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Unholy Soul

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Album Review

The Orchids' second full-length release — first if you count Lyceum as just an EP, admittedly — Unholy Soul is one of those albums that, hearing it for the first time, just makes you wonder where the band has been all this time. If Striving for the Lazy Perfection was their pinnacle, Unholy Soul is more than simply a lead up to it, 12 songs of emotional wit, sparkling U.K. indie pop arrangements spiked with a variety of electronic elements and a killer touch in James Hackett's vocals. While as seemingly drowsy as that of so many contemporary shoegazers — something that the band's arrangements often parallel as well, though the Orchids favor a richness of texture over feedback overdrive and lots of digital delay — Hackett's understatement isn't precious fragility but rumination, the voice of someone thinking things over in his head who occasionally finds courage to speak. So the impact of a song like "Bringing You the Love" relies on how gently but winningly he sings, especially on the chorus, over the low-key lope of the arrangement, snapping one's fingers and skipping down the lane. That his singing and the band's playing so perfectly match song for song makes for one treat after another — the gentle melancholy of "Long Drawn Sunday Night," the proto-trip-hop-meets-ringing-guitars of "Waiting for the Storm." Meanwhile, the soulful singing of Pauline Hynds on three songs, including the stellar, techno-driven "The Sadness of Sex, Pt. 1," provides a contrast for Hackett without overriding him, a beautiful combination over beautiful music — even while the band indulges in a bit of silly humor with the cartoon-sampling "Moon Lullaby." The LTM reissue once again shows the label's care for the past, including both the Penetration EP and the Something for the Longing single that came out in the months before Unholy Soul surfaced.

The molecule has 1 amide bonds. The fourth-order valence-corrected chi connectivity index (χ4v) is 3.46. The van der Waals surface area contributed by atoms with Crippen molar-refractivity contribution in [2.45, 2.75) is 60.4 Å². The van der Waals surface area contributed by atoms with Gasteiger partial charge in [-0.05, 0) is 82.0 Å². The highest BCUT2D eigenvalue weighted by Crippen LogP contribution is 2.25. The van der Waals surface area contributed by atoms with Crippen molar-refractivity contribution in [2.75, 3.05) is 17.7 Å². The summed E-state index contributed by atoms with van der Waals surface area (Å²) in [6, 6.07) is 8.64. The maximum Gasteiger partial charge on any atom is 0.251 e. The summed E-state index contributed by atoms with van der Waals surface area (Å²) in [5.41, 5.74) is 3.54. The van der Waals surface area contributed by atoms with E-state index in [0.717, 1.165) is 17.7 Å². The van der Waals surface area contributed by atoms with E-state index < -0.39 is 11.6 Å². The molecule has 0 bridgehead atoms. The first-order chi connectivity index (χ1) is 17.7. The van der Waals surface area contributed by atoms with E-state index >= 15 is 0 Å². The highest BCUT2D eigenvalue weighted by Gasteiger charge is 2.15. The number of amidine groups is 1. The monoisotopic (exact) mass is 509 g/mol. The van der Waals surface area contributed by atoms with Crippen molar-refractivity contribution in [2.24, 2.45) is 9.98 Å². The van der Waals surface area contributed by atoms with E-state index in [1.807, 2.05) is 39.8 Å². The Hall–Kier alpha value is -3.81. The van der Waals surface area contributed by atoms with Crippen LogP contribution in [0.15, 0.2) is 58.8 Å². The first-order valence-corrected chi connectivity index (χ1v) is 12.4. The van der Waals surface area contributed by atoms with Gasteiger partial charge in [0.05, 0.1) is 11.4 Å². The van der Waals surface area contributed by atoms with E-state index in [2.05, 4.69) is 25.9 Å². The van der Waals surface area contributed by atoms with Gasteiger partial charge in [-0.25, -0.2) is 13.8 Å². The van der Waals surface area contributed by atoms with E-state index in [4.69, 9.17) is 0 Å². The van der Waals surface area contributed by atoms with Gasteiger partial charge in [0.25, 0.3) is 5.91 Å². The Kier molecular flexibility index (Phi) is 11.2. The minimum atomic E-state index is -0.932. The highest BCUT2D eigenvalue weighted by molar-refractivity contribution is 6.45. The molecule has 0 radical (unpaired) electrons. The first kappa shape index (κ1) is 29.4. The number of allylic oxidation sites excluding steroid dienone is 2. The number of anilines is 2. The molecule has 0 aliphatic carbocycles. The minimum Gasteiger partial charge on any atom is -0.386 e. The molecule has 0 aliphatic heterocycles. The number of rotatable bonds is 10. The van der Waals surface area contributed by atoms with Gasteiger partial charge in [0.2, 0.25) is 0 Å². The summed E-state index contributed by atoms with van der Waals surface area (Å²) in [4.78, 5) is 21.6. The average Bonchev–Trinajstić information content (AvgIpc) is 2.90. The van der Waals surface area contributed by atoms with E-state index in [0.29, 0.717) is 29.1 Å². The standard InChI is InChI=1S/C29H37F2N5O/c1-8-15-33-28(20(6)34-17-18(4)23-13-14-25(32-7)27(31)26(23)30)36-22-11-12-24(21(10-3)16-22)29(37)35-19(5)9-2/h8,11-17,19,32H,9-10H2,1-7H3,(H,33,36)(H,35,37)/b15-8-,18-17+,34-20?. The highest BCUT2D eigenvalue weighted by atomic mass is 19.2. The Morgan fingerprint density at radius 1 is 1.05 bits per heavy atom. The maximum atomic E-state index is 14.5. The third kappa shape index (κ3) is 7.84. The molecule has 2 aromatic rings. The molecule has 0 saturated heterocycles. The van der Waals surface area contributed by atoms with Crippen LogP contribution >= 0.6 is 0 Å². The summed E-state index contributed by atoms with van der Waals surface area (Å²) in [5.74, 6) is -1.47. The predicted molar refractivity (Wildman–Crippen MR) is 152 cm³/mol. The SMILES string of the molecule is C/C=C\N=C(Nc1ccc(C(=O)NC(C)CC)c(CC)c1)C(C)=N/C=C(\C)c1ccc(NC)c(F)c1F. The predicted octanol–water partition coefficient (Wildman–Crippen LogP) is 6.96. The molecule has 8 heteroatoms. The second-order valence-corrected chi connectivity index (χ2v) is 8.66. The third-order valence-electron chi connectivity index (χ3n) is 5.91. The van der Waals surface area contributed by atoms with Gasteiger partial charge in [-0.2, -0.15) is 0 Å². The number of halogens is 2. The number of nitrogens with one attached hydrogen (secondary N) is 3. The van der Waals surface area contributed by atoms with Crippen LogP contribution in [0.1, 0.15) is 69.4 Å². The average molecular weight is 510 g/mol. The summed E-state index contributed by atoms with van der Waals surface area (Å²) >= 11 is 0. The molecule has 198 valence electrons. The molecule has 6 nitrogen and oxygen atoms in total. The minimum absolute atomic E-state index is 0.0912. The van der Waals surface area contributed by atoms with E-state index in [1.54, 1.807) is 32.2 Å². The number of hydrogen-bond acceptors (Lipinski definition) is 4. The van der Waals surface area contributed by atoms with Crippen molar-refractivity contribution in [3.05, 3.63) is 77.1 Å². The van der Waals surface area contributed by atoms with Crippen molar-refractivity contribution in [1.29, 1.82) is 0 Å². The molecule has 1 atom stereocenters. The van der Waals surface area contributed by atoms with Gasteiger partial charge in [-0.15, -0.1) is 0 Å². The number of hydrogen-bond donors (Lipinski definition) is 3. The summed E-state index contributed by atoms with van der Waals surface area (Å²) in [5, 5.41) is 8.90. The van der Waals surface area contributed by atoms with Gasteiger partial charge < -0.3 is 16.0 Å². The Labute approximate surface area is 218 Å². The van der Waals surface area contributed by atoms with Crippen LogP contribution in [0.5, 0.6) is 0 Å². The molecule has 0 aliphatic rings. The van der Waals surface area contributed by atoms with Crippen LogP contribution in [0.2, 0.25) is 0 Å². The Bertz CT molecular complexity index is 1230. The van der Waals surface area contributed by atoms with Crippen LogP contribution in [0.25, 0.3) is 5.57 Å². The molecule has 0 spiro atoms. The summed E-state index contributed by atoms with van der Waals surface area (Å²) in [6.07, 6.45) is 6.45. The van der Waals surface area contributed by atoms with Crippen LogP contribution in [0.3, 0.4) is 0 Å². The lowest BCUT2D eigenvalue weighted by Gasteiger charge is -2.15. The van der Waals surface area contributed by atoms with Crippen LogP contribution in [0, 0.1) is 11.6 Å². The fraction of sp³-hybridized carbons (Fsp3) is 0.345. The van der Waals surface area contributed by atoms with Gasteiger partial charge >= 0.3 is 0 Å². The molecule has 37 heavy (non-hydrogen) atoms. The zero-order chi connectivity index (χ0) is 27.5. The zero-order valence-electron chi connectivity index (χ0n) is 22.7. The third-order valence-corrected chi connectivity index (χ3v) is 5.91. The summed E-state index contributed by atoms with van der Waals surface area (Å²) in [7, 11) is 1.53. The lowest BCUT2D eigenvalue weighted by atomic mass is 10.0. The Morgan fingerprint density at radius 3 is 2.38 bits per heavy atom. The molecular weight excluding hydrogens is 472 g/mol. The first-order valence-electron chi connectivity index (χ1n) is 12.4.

Formed: 1986 in Penilee, Scotland

Genre: Alternative

Years Active: '80s, '90s, '00s, '10s

One of the most prolific bands on Bristol, England's legendary indie pop label Sarah Records, the Orchids were also one of the label's most press-shy outfits. Formed in 1986 in Penilee, Scotland, a suburb of Glasgow, the Orchids took their initial inspiration from some of the city's better-known acts of the time, particularly Lloyd Cole and the Commotions (singer James Hackett sounded more than a little like Cole and was often derided in the U.K. press for that resemblance) and Primal Scream during...
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Unholy Soul, The Orchids
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